GW School of Public Health and Health Services Will Host Forum on Breast Cancer: New Evidence on Prevention
Source Newsroom: George Washington University
Newswise — WASHINGTON (Feb. 5, 2013)—The George Washington University School of Public Health and Health Services, the Breast Cancer Fund and the H. John Heinz III Center for Science, Economics and the Environment have assembled top breast cancer experts for a public forum on February 14 that will address important new ways to prevent this disease, which is the second leading cause of cancer death among women.
A growing body of scientific evidence suggests that breast cancer risk is increased by exposure to toxic chemicals in the environment, including chemicals in common household products such as cosmetics. Join us this Valentine’s Day as Linda Birnbaum, director of the National Institute on Environmental Health Sciences, and other leading experts discuss the latest evidence on breast cancer and the environment--including a new report that outlines an agenda aimed at preventing this disease before it starts.
EVENT: Breast Cancer Prevention: New Evidence, New Agenda
WHEN: February 14, 2013; 3 p.m. to 5 p.m.
WHERE: The George Washington University
Media and Public Affairs Building
805 21st Street, NW, Washington DC
Jack Morton Auditorium, First Floor
SPEAKERS: Linda Birnbaum,Director, National Institute of Environmental Health Sciences
Lynn R. Goldman,Dean of the GW School of Public Health and Health Services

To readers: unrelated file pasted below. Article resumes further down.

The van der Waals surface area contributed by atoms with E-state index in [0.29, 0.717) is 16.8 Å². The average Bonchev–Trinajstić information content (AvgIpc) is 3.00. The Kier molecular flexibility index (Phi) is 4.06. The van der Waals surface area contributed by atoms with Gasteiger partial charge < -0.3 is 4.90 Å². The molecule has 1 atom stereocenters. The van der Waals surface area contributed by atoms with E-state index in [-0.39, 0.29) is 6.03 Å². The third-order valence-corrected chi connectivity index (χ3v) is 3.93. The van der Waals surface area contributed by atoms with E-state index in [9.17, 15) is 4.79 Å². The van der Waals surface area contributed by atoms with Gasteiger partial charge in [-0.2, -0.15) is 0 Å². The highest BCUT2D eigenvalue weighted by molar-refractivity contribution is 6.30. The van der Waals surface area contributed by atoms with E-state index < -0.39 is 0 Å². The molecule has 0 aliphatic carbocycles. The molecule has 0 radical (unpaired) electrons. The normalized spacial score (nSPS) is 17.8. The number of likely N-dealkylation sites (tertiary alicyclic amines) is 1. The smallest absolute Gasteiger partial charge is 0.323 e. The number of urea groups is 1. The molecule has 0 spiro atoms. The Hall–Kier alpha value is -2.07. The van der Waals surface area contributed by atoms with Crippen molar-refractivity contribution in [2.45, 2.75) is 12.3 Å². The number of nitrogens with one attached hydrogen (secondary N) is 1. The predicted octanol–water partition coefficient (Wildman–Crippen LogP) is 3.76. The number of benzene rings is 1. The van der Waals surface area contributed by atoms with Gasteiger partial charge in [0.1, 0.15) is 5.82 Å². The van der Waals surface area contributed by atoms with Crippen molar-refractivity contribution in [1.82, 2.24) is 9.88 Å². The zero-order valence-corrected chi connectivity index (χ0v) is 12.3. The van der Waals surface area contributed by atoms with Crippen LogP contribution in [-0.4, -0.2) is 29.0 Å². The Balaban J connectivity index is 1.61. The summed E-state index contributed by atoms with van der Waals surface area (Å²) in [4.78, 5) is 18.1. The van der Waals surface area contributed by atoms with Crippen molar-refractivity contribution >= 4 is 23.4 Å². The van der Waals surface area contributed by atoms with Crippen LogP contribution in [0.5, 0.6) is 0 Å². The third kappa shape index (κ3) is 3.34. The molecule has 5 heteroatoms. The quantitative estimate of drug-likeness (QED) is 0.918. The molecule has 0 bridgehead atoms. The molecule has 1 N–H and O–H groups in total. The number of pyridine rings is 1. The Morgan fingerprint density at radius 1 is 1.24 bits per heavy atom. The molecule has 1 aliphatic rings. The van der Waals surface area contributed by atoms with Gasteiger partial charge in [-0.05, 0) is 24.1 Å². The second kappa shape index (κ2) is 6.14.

Conn Nugent, President, The Heinz Center
Jeanne Rizzo, President and CEO, Breast Cancer Fund
Florence Williams, Author of Breasts: A Natural and Unnatural History
Moderator: Frank Sesno, Director of the GW School of Media and Public Affairs
RSVP: The event is free but attendees should register in advance;
MEDIA: Please email Kathy Fackelmann at email@example.com
About the George Washington University School of Public Health and Health Services:
Established in July 1997, the School of Public Health and Health Services brought together three longstanding university programs in the schools of medicine, business, and education and is now the only school of public health in the nation’s capital. Today, more than 1,100 students from nearly every U.S. state and more than 40 nations pursue undergraduate, graduate, and doctoral-level degrees in public health. http://sphhs.gwu.edu/
Attendees should register in advance at: